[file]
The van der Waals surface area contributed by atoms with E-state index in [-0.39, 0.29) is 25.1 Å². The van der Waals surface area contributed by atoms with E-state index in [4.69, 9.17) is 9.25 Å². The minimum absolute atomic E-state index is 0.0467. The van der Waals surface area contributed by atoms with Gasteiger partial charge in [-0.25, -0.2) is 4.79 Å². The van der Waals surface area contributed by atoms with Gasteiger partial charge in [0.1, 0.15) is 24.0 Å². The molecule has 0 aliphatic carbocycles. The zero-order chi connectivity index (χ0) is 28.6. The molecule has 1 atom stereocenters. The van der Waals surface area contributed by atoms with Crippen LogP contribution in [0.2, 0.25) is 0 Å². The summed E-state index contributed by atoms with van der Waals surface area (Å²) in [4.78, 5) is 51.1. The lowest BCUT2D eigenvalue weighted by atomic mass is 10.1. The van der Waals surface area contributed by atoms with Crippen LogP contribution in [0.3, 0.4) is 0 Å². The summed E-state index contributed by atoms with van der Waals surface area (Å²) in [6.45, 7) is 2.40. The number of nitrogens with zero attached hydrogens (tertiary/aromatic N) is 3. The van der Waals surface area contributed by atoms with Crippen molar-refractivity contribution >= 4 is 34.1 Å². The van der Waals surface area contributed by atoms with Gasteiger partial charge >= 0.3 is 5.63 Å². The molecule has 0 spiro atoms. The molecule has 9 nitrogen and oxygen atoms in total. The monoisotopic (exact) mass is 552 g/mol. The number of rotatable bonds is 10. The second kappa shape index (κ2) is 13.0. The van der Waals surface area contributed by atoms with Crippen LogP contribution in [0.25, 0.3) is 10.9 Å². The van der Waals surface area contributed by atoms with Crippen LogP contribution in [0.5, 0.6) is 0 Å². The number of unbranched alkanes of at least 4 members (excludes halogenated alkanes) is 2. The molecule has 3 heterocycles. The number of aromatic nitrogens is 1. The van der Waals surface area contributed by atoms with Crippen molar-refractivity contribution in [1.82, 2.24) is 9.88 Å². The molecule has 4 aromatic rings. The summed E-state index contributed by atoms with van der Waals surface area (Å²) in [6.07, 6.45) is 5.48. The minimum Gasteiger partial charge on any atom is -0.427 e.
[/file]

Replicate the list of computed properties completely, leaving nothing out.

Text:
The van der Waals surface area contributed by atoms with E-state index in [-0.39, 0.29) is 25.1 Å². The van der Waals surface area contributed by atoms with E-state index in [4.69, 9.17) is 9.25 Å². The minimum absolute atomic E-state index is 0.0467. The van der Waals surface area contributed by atoms with Gasteiger partial charge in [-0.25, -0.2) is 4.79 Å². The van der Waals surface area contributed by atoms with Gasteiger partial charge in [0.1, 0.15) is 24.0 Å². The molecule has 0 aliphatic carbocycles. The zero-order chi connectivity index (χ0) is 28.6. The molecule has 1 atom stereocenters. The van der Waals surface area contributed by atoms with Crippen LogP contribution in [0.2, 0.25) is 0 Å². The summed E-state index contributed by atoms with van der Waals surface area (Å²) in [4.78, 5) is 51.1. The lowest BCUT2D eigenvalue weighted by atomic mass is 10.1. The van der Waals surface area contributed by atoms with Crippen LogP contribution in [0.3, 0.4) is 0 Å². The summed E-state index contributed by atoms with van der Waals surface area (Å²) in [6.45, 7) is 2.40. The number of nitrogens with zero attached hydrogens (tertiary/aromatic N) is 3. The van der Waals surface area contributed by atoms with Crippen molar-refractivity contribution >= 4 is 34.1 Å². The van der Waals surface area contributed by atoms with Gasteiger partial charge >= 0.3 is 5.63 Å². The molecule has 0 spiro atoms. The molecule has 9 nitrogen and oxygen atoms in total. The monoisotopic (exact) mass is 552 g/mol. The number of rotatable bonds is 10. The second kappa shape index (κ2) is 13.0. The van der Waals surface area contributed by atoms with Crippen LogP contribution in [0.25, 0.3) is 10.9 Å². The van der Waals surface area contributed by atoms with Crippen LogP contribution in [0.5, 0.6) is 0 Å². The number of unbranched alkanes of at least 4 members (excludes halogenated alkanes) is 2. The molecule has 3 heterocycles. The number of aromatic nitrogens is 1. The van der Waals surface area contributed by atoms with Crippen molar-refractivity contribution in [1.82, 2.24) is 9.88 Å². The molecule has 4 aromatic rings. The summed E-state index contributed by atoms with van der Waals surface area (Å²) in [6.07, 6.45) is 5.48. The minimum Gasteiger partial charge on any atom is -0.427 e.